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Black History Month: Cat, Cat, Cat

The Catarina Macario era is here.

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Uzbekistan v United States Photo by Brad Smith/ISI Photos/Getty Images

When people think about the greatest American women’s soccer players that ever lived, many will bring up Mia Hamm or Michelle Akers. Some may hit you with an Abby Wambach. However, when Catarina Macario’s time is done, many think she will replace some of the names adorned on U.S. Soccer’s Mount Rushmore.

Macario was born in São Luís, a city in the northern tip of Brazil. She started playing soccer at an early age, eventually making it to the Flamengo academy in São Luís before moving to the Cruziero academy. Her family moved to Brasilia, the capital of Brazil, when she was 7, and it was there that she joined the Santos academy. She stayed with the Santos academy for 4 years while she developed her game.

In December 2011, at the age of 12 and without speaking any English, Macario moved with her father and brother to the United States, settling in San Diego while her mother continued her medical practice in Brazil. There, she continued to develop her game. She joined the San Diego Surf’s youth ranks, where people quickly learned her name. Catarina Macario set an all-time scoring record in the ECNL, scoring 165 goals, an unfathomable number.

She joined the USWNT youth ranks in 2012, being called in to represent the United States on the U-14s and U-15s. In 2017, she committed to play for the Stanford Cardinal. Entering college, she dominated immediately. She played 25 matches, scoring 17 goals and adding 16 assists as Stanford won a national championship. She won several postseason awards, including ESPNW Player of the Year and Top Drawer Soccer’s Freshman of the Year. She also won Pac-12 Forward and Freshman of the Year awards.

In 2018, Macario was called to the USWNT U-23s, where she scored 5 goals in 5 games. Her incredible knack for creating and scoring goals carried over to her sophomore year at Stanford. She scored 14 goals and added 8 assists in 19 matches. At the end of the season, the accolades continued. She was awarded the ESPNW Player of the Year and Pac-12 Forward of the Year for a 2nd straight year. But she was also declared one of the top college players in the country, winning Top Drawer Soccer’s National Player of the Year and the prestigious MAC Hermann Trophy.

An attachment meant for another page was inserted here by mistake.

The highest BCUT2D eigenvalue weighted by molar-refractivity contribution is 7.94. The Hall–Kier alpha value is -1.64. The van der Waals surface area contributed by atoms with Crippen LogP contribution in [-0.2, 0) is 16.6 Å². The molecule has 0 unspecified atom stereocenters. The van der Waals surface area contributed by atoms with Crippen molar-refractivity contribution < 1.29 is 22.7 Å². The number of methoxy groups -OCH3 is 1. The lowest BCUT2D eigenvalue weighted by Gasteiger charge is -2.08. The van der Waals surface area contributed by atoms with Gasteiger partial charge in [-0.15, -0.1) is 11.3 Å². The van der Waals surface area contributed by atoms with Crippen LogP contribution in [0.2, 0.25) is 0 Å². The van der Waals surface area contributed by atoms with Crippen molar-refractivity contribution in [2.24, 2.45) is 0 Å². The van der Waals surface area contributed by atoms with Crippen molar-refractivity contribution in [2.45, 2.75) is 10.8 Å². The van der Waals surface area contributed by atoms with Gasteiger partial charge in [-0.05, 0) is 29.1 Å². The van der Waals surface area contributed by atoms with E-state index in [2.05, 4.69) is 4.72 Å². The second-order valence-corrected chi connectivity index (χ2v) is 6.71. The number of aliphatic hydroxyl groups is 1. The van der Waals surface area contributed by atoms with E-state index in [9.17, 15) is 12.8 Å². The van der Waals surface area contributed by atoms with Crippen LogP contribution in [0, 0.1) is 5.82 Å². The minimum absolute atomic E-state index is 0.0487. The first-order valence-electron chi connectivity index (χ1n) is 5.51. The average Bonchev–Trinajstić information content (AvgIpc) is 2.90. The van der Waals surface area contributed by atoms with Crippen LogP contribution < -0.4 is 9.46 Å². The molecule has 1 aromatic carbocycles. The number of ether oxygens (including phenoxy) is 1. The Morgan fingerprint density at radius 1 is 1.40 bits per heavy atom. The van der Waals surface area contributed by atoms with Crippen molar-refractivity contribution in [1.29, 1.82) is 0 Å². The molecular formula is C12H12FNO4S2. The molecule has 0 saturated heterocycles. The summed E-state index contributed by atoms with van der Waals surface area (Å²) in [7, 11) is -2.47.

In 2019, Macario once again destroyed the competition in her junior year, leading Stanford to its 2nd national title in 3 seasons. Macario won the Honda Sports Award and also won her second straight MAC Hermann Trophy. She became just the 6th woman to repeat as a MAC Hermann Trophy winner.

It was at this point that Macario started to have a tough decision. Brazil’s national team desperately wanted her to play internationally for them, while she had come up through the USWNT system. Despite many attempts by Brazil to call her up, Macario declared that she would represent the United States at the international level.

She received her first USWNT call-up in October 2020, though she wasn’t yet cleared to represent the United States. In January 2021, Macario announced that she was leaving Stanford to start her professional career, finishing with 63 goals in 69 appearances for the Cardinal. She turned down a contract with the NWSL to sign with Lyon on January 12, 2021. The very next day, FIFA officially cleared Cat to play for the USWNT. Just a few days later, on January 18, 2021, she made her debut, becoming the first naturalized citizen to ever play for the USWNT.

She scored her first USWNT goal in just her 2nd cap, and she carried that confidence to Lyon. In 2 seasons, she’s scored 28 goals in 44 appearances. She also was named to the USWNT roster for the 2020 Olympics. The start of 2022 seemed to be a monster for Macario, as she had some ridiculous goals for club and country. She was already being talked about as an all-time great. However, in June 2022, Catarina Macario tore her ACL while playing for Lyon. She is expected to return to the field in just a few weeks, with plenty of time to prepare for the 2023 Women’s World Cup.

Macario’s skills are incredible, with her ability to provide highlight reel moves and goals. Some of the plays she does on the field make the stands look like you’re watching an And1 Mixtape Tour game. She can seemingly score at will, and she has done the incredible so many times already for club and country. She’s only 23, but it feels like we’re looking at one of the greatest players to ever play the game in Catarina Macario. Her journey to the United States has shaped her game. Her meteoric rise is just getting started. And we’re all witness to the fact that the Cat Era has begun.


For more Black History Month stories, check out our Black History Month hub. We will be bringing stories throughout the month to highlight some of the biggest moments in Black American and world soccer history.